In the case of the wet grass, for example, it's just about possible that the grass outside your window was wet because a lot of people walking by just happened to decide to empty their water bottles onto your lawn, but this is not very likely.
Usually when you're researching you start with the most likely explanation and see whether that's true. If it isn't, you move on to the next most likely explanation for example, that your lawn is wet because your neighbour was using a hose and accidentally sprayed your lawn.
There's a substantial literature about ways of assessing probabilities and assessing the strength of evidence. Designing your research. Distinguish deductive, inductive and abductive reasoning and understand their roles in research design. Read the text below. Deductive, inductive and abductive approaches A feature of research designs are the approach to reasoning that they incorporate.
Deductive reasoning You can do deductive reasoning while sitting in your armchair.
Recognising deductive processes in qualitative research
The main difference between inductive and deductive approaches to research is that whilst a deductive approach is aimed and testing theory, an inductive approach is concerned with the generation of new theory emerging from the data. A deductive approach usually begins with a hypothesis, whilst an inductive approach will usually use research questions to narrow the scope of the study. For deductive approaches the emphasis is generally on causality, whilst for inductive approaches the aim is usually focused on exploring new phenomena or looking at previously researched phenomena from a different perspective. Inductive approaches are generally associated with qualitative research, whilst deductive approaches are more commonly associated with quantitative research. However, there are no set rules and some qualitative studies may have a deductive orientation. One specific inductive approach that is frequently referred to in research literature is grounded theory, pioneered by Glaser and Strauss. This approach necessitates the researcher beginning with a completely open mind without any preconceived ideas of what will be found.
Though there seems to be some disagreement among researchers as to the best method to use when conducting research and gathering data, these two methods.
Deductive, inductive and abductive approaches
Published on April 18, by Raimo Streefkerk. Revised on November 11, The main difference between inductive and deductive reasoning is that inductive reasoning aims at developing a theory while deductive reasoning aims at testing an existing theory.
States that there are two general approaches to reasoning which may result in the acquisition of new knowledge: inductive reasoning commences with observation of specific instances, and seeks to establish generalisations; deductive reasoning commences with generalisations, and seeks to see if these generalisations apply to specific instances. Most often, qualitative research follows an inductive process. In most instances, however, theory developed from qualitative investigation is untested theory.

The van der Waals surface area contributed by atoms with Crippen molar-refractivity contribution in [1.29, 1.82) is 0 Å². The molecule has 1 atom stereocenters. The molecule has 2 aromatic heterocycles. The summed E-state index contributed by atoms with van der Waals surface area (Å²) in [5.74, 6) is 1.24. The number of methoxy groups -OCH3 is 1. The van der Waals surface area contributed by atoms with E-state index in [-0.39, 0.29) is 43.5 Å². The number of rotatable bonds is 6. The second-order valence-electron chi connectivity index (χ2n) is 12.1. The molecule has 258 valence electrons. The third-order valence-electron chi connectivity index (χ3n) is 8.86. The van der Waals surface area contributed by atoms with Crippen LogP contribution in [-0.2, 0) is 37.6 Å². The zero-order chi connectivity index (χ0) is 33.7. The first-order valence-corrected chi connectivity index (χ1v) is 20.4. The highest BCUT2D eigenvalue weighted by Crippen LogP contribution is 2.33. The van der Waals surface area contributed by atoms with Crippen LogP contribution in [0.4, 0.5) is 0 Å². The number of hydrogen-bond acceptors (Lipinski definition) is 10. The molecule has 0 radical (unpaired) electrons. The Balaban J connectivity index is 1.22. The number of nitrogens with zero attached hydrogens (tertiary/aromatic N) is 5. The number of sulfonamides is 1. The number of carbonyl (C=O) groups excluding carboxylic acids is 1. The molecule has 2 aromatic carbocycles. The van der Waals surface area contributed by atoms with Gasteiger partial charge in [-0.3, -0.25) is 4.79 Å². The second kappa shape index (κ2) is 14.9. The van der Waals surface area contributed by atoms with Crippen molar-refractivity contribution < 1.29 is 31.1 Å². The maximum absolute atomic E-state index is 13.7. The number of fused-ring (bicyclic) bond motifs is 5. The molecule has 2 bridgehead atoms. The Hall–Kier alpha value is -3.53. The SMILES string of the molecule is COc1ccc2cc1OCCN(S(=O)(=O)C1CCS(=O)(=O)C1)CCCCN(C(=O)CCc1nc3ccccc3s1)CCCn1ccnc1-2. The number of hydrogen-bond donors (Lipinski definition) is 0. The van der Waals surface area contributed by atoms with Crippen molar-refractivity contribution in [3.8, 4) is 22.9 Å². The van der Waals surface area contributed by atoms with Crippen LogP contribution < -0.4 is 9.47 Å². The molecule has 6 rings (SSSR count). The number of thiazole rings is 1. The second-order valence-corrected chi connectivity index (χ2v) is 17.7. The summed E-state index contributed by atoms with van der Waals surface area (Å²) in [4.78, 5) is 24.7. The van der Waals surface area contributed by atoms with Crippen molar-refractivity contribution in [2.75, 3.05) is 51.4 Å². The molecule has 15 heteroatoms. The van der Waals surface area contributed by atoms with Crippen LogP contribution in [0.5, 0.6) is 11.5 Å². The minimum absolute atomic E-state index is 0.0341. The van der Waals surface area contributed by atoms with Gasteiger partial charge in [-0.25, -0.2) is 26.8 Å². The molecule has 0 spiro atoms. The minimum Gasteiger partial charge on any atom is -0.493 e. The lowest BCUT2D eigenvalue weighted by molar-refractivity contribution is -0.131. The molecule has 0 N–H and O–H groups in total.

In logic, we often refer to the two broad methods of reasoning as the deductive and inductive approaches. Deductive reasoning works from the more general to the more specific. We might begin with thinking up a theory about our topic of interest. We then narrow that down into more specific hypotheses that we can test.
Theory structures and informs social work research. Conversely, social work research structures and informs theory.
A feature of research designs are the approach to reasoning that they incorporate. There are various approaches that can be taken. Three of the main ways are deduction, induction and abduction. You can do deductive reasoning while sitting in your armchair. Deductive reasoning involves inferring that if propositions A and B are both true, then this implies that C is also true. The classic example is over two thousand years old and involves the question of whether the ancient Greek philosopher Socrates was mortal.
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Час сорок пять ночи. Он в недоумении посмотрел на двухцветного. - Ты сказал - в два ночи. Панк кивнул и расхохотался. - Похоже, ты облажался, приятель.
PDF | Research Methods. | Find, read and cite all the research you need on ResearchGate.
Хейл же все время старался высвободиться и смотрел ей прямо в. - Как люди смогут защитить себя от произвола полицейского государства, когда некто, оказавшийся наверху, получит доступ ко всем линиям связи. Как они смогут ему противостоять. Эти аргументы она слышала уже много. Гипотетическое будущее правительство служило главным аргументом Фонда электронных границ.
Фонтейн стоял очень прямо, глядя прямо перед. У Бринкерхоффа был такой вид, словно он вот-вот лишится чувств.
- В обеих бомбах уран. Элементы, ответственные за Хиросиму и Нагасаки, - оба являются ураном. Никакого различия. - Мы погибли, - прошептала Мидж.